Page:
wore recorded In the office of Frank
iiandle, register of deeds, during July.
The receipts were Jl.00t.C5 and expendi
Slot Machine Casts Monday Barnes
Cunningham and A. I. Burth, arrested In
Bouth Omaha by the sheriff on a charge
of keeping Blot machines, were arraigned
In county court- They waived preliminary
hearing and their cases were continued
iJce Oreaai Social The young people
of tho North Presbyterian church will
jlvo an Ico cream "social Tuesday evening
an the lawn of It. A. MoEachiron, Twen
tieth and Wirt streets. A good musical
program has been arranged and an even
ng of good fellowship Is anticipated.
Indian Assaults Wife Edward Black
ish, thfl Winnebago Indian, who as
saulted his wife Saturday on government
land, was taken charge of by the govern
ment officials and will be given a prt
Itr.lnary hearing before United States
Commissioner Herbert Panlel Thursday.
Many Ic Wagons licensed Assistant
License Inspector John llathlecn reports
the Uauance of 127 licenses taut month,
the receipts from the same being Jl,&.
Thf uroitrr n-niber of licenses Issued
to any one business waa for lco wagons,
thirty-three being licensed during the
Wants to Borrow Police Salt Rich
mond Ray of the Grey Stock company,
playing at the Alrdome In Wlnfleld, Kan.,
evidently Is of the opinion that the Omaha
police department runs a costuming de
partment. In a letter addressed "to thd
smallest constable on the force," which
Is Officer Joe Vanderford, he begs to
borrow that' gentleman's uniform for use
In next week's drama. Bay offered to
pay Vanderford well, but neglected to
make any provision for the officer's at
tire while the uniform Is being uhed by
CORN CROP REPORT IS BAD
Eailroads Find the Dry Weather Has
Been Great Setbaok.
SMALL DOG BITES LUMBAG
IN THE CALF OF THE LEG
V. Lumbag, 513 Jones street, was bitten
by a cocktr spaniel whllo crossing Six
teenth and Jackson streets. Lumbag was
given no warning from the animal, which
was trotting slightly ahead of him, and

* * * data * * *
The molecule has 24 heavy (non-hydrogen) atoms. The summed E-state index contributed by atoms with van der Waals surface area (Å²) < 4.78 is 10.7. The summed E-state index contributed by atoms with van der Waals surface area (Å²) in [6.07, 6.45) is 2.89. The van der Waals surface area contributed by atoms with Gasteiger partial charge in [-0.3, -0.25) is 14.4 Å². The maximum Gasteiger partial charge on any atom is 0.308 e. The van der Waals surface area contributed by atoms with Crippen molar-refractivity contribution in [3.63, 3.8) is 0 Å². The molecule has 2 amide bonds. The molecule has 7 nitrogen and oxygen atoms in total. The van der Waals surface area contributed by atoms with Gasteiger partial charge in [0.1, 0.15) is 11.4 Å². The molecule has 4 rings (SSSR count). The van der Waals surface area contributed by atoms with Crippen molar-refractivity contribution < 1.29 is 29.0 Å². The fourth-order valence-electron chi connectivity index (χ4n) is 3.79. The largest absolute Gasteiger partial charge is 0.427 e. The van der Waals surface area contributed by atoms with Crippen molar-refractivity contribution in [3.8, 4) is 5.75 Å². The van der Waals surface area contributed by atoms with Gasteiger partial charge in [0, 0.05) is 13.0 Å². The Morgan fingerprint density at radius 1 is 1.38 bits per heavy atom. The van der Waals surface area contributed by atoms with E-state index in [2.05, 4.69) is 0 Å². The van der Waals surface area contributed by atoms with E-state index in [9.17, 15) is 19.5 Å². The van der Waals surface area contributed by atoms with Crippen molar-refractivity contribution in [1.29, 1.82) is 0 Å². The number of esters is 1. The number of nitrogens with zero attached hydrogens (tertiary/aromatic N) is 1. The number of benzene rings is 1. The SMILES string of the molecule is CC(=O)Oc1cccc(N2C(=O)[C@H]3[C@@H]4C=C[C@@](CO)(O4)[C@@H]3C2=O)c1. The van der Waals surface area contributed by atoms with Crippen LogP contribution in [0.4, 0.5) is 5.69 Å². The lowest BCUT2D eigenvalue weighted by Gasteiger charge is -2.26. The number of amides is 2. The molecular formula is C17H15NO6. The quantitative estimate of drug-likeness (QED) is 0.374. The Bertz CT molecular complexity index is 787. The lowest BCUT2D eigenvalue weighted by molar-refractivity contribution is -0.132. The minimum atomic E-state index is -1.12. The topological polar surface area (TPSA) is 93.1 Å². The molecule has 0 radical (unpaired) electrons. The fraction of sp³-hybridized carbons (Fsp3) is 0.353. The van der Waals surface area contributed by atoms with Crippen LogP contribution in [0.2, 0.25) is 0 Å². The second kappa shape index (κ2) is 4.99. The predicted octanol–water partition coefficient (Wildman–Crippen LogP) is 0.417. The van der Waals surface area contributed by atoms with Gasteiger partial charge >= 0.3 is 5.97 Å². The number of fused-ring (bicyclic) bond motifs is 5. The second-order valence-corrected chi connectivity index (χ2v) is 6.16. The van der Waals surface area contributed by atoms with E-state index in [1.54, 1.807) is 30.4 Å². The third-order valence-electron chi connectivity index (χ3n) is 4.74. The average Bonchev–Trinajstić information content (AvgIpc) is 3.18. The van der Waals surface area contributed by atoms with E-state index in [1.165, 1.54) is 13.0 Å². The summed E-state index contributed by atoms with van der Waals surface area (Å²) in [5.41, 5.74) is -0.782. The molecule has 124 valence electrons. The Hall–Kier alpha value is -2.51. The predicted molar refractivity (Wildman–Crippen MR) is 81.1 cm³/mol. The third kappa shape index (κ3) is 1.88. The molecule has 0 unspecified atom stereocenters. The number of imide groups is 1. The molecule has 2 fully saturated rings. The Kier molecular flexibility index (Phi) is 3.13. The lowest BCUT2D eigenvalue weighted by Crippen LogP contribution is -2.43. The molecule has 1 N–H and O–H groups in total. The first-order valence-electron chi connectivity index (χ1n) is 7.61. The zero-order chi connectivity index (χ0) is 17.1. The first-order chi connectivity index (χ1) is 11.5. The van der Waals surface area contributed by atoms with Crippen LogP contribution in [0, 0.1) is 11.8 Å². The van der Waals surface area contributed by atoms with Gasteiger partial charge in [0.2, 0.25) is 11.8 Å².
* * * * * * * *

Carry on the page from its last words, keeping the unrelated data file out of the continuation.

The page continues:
suddenly whirled, sinking his teeth Into
the calf of his right leg. He notified an
cf fleer, who searched for the anlmai
with no avail. Later Lumbag came to
the station and had the wound dressed
by Dr. Foltx. He was taken homo In
the police emergency auto.
HOWARD TELLS OF LAND TO
BE THB0WN0PEN TO PUBLIC
S. B. Howard of the Burlington's home
seekers' bureau has just returned from a
trip through the new forest reserve that
lr to be opened Ootober 1. The reserve
Is twenty-five miles south of Ashbey
and consists of some 3tl,W) acres. Ac
cording to Mr. Howard, the soil Is ex
cellent and weather conditions are Ideal.
Lack of rain Is unheard of In the receive,
and cattle occupy the fertile alleys until
I to fall
EASTERN NEBRASKA IS FINE
Fall rioirinK In Southern Part of
the State U Kept Back by the
Very Dry Condition of
The railroads report that the evapora
tion from the soil during the last week
has largely exceeded the rainfall and as
a result the soli It not In satisfactory
condition. According to the Burlington's
report a short corn crop In Nebraska and
the greater part of Kansas Is Inevitable,
while the Northwestern report fctates
that corn south of the Platte has been
damaged from 40 to CO per cent. The corn
north ot the Platte Is still In good condi
tion, but If the present dry spell con